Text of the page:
United States v. Korte

The Ninth Circuit affirmed defendant's convictions for bank robbery and denied his motions to suppress evidence. The panel held that the district court correctly held that the search of defendant's trunk was a lawful parole search where defendant's uncontested control over the car was sufficient to permit a warrantless search of its trunk and, in any event, his conduct also illustrated a sufficiently close nexus to the trunk itself where officers observed him putting things inside the trunk. The panel also held that the warrantless placement of a GPS tracker on the car of defendant, a parolee, did not violate the Fourth Amendment. Furthermore, cell site location information (CSLI) acquired before Carpenter v. United States, 138 S. Ct. 2206 (2018), was admissible under the good-faith exception to the exclusionary rule so long as the government satisfied the Stored Communications Act's then-lawful requirements. In this case, the government reasonably relied on the Act when it obtained defendant's CSLI information. Therefore, the panel affirmed the district court's application of the Fourth Amendment's good faith exception. View "United States v. Korte" on Justia Law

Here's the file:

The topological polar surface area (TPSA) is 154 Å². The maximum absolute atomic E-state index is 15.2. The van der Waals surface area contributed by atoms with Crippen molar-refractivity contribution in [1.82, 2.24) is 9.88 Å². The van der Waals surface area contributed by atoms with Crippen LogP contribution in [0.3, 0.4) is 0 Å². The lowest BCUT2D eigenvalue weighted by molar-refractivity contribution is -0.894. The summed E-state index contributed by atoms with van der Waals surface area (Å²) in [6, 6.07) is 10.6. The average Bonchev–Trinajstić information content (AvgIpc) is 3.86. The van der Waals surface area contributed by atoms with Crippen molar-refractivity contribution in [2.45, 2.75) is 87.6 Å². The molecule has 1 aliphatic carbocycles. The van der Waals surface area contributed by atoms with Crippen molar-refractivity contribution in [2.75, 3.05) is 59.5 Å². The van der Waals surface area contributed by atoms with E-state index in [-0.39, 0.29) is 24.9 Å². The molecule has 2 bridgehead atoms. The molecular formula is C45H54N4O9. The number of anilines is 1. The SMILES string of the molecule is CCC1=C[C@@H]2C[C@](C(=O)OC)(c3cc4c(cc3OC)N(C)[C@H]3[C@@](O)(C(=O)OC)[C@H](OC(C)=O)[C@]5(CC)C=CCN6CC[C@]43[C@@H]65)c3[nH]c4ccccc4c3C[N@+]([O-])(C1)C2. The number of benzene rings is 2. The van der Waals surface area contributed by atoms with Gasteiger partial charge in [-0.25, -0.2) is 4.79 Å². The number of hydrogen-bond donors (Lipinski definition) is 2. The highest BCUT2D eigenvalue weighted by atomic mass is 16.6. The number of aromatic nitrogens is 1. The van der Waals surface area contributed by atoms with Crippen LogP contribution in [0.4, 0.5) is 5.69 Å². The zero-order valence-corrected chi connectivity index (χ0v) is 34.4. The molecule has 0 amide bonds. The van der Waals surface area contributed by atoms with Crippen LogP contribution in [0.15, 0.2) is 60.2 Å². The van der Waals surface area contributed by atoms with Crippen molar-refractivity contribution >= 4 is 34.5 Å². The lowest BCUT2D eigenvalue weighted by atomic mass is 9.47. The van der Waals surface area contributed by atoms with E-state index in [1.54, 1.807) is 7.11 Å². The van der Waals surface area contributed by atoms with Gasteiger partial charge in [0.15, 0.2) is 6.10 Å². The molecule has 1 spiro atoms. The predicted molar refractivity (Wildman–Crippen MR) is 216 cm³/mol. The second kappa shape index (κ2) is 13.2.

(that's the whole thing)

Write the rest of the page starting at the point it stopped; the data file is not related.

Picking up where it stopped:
Posted in: Criminal Law

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